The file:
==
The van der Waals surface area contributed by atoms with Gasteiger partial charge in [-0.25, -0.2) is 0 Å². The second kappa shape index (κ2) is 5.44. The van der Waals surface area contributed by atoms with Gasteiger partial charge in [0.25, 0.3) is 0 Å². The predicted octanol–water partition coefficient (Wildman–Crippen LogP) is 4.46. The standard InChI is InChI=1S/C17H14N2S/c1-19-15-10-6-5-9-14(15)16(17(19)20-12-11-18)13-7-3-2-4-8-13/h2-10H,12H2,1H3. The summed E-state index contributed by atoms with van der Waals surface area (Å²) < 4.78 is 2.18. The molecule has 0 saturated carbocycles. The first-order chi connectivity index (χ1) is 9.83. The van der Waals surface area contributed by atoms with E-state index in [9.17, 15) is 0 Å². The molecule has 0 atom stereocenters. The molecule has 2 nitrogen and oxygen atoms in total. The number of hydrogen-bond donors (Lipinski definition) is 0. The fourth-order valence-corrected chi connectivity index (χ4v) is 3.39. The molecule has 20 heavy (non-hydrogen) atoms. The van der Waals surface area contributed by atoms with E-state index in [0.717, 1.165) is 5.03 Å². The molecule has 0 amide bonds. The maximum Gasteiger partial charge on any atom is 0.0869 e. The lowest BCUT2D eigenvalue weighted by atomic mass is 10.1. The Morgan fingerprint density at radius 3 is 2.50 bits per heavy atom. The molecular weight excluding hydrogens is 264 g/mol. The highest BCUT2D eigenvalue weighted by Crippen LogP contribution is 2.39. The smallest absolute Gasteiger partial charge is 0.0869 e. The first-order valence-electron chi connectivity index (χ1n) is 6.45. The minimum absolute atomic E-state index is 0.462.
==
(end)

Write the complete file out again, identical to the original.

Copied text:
The van der Waals surface area contributed by atoms with Gasteiger partial charge in [-0.25, -0.2) is 0 Å². The second kappa shape index (κ2) is 5.44. The van der Waals surface area contributed by atoms with Gasteiger partial charge in [0.25, 0.3) is 0 Å². The predicted octanol–water partition coefficient (Wildman–Crippen LogP) is 4.46. The standard InChI is InChI=1S/C17H14N2S/c1-19-15-10-6-5-9-14(15)16(17(19)20-12-11-18)13-7-3-2-4-8-13/h2-10H,12H2,1H3. The summed E-state index contributed by atoms with van der Waals surface area (Å²) < 4.78 is 2.18. The molecule has 0 saturated carbocycles. The first-order chi connectivity index (χ1) is 9.83. The van der Waals surface area contributed by atoms with E-state index in [9.17, 15) is 0 Å². The molecule has 0 atom stereocenters. The molecule has 2 nitrogen and oxygen atoms in total. The number of hydrogen-bond donors (Lipinski definition) is 0. The fourth-order valence-corrected chi connectivity index (χ4v) is 3.39. The molecule has 20 heavy (non-hydrogen) atoms. The van der Waals surface area contributed by atoms with E-state index in [0.717, 1.165) is 5.03 Å². The molecule has 0 amide bonds. The maximum Gasteiger partial charge on any atom is 0.0869 e. The lowest BCUT2D eigenvalue weighted by atomic mass is 10.1. The Morgan fingerprint density at radius 3 is 2.50 bits per heavy atom. The molecular weight excluding hydrogens is 264 g/mol. The highest BCUT2D eigenvalue weighted by Crippen LogP contribution is 2.39. The smallest absolute Gasteiger partial charge is 0.0869 e. The first-order valence-electron chi connectivity index (χ1n) is 6.45. The minimum absolute atomic E-state index is 0.462.